Thursday, March 10, 2005

RCMP: Ralph Capitalizes on Murdered Police

EDMONTON: Alberta Premier Ralph Klein today expressed hope that in light of the slaying of four RCMP officers by a madman with a gun, the federal government will consider scrapping the gun registry. Klein astutely observed that the gun registry did nothing to prevent James Roszko from gunning down the officers at his farm at Rochfort Bridge last week.

If the RCMP officers were still alive today, they would no doubt have been gladdened by the premier’s comments. Ever the statesman, Klein has found hope where others saw only senseless tragedy. It is to be hoped that Prime Minister Paul Martin heeds the words of Alberta’s wise leader and issues an immediate apology to the families of the slain RCMP officers. He should express supreme regret for having been part of a government that introduced a registry that failed to save the officers’ lives. He should also say sorry to the hundreds of other families who have lost loved ones because the registry failed to save their lives. While he is at it, he should express profound remorse to the families of all motorists who have died because vehicle registrations fail to prevent car accidents. He should then proceed to eliminate the gun registry, all other federal registries, and to demand that the provinces scrap their respective registries. This is in line with the growing consensus that registries are of no use to anyone. It should be noted that despite increasing numbers of marriage registrations, a large number of marriages still end in divorce!

All in all, it is obvious that a major reason for murders, car accidents, divorces and all other ills in our society is an overabundance of paperwork.

According to the latest reports, in previous civilisations, such as Imperial Rome, where the equivalent of a federal gun registry did not exist, citizens were more peaceable, and deaths by firearms were unknown. Citizens had to resort to more cumbersome techniques such as crucifixion or poking people with spears. Could James Roszko have killed four police officers in seconds with only a spear? No. It is therefore quite evident that Klein’s point is as clear as mud.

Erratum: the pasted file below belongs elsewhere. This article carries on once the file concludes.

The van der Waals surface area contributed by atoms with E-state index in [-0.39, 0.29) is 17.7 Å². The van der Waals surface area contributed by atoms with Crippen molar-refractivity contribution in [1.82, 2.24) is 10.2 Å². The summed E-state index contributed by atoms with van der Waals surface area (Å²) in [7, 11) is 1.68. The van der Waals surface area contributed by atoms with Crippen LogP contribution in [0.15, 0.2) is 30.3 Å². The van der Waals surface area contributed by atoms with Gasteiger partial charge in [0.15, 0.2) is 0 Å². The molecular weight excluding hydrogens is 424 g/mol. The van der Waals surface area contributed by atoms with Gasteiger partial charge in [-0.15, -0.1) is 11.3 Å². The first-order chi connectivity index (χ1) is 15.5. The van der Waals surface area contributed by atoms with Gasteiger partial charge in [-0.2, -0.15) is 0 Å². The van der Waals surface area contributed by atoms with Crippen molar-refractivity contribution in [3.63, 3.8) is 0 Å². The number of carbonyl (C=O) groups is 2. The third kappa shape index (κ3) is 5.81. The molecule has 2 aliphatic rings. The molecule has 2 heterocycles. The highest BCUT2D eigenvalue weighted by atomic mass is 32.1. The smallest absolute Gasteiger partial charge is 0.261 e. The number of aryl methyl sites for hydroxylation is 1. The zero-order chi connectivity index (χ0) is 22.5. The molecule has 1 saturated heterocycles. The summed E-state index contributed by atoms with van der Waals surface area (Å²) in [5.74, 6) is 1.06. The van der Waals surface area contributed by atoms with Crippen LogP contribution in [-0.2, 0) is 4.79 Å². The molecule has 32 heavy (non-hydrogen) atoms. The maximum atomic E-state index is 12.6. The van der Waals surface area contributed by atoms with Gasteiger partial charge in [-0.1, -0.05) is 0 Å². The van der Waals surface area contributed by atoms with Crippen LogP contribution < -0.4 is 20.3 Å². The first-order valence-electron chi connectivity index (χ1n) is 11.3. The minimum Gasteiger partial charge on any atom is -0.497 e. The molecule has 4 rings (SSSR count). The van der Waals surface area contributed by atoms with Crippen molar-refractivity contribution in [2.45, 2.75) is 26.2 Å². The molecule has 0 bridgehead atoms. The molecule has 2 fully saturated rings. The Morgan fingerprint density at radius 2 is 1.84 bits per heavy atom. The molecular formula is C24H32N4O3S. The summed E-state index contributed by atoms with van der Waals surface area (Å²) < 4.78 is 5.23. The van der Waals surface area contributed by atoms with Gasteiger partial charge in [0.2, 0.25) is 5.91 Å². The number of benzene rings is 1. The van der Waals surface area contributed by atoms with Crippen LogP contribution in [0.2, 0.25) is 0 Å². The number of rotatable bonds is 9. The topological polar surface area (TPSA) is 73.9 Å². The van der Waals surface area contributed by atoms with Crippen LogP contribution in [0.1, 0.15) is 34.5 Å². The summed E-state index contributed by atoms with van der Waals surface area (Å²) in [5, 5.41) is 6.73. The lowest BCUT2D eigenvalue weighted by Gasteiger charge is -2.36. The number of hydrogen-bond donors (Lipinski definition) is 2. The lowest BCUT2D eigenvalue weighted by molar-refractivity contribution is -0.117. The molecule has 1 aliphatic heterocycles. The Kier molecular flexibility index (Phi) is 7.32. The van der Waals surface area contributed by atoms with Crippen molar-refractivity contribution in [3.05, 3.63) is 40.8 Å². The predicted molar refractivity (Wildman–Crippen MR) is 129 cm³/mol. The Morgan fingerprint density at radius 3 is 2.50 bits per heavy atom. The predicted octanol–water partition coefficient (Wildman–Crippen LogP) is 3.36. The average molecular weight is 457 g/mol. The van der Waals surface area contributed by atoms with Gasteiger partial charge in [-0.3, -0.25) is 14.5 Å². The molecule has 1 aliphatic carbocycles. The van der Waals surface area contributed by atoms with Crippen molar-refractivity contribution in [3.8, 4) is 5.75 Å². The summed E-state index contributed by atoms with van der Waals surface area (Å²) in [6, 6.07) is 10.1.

Lastly, nobody should misconstrue Klein’s comments as a political stunt. How could it be a political stunt when everyone knows that Klein himself mourns the deaths of those officers more than anyone? He feels those families’ pain. That is the kind of sensitivity he has been famous for over the course of his 13-year regime. If a homeless man had drunk himself into an early grave, Klein would display similar sensitivity and surely pay his respects to the deceased’s friends at the Herb Jamieson Shelter. Moreover, he would certainly offer an astute and timely observation on the failure of the welfare system to prevent that death.

Klein knows that what people truly yearn for in times of tragedy is a politician recommending the elimination of a government program.

Moreover, given Klein’s particular sensitivity to Albertans’ feelings, he knows that when their emotions are raw, the mention of a multi-billion dollar federal program is a salve that sooths and heals all.

Let us hope that Premier Klein will continue his proud tradition of finding the right words for every occasion.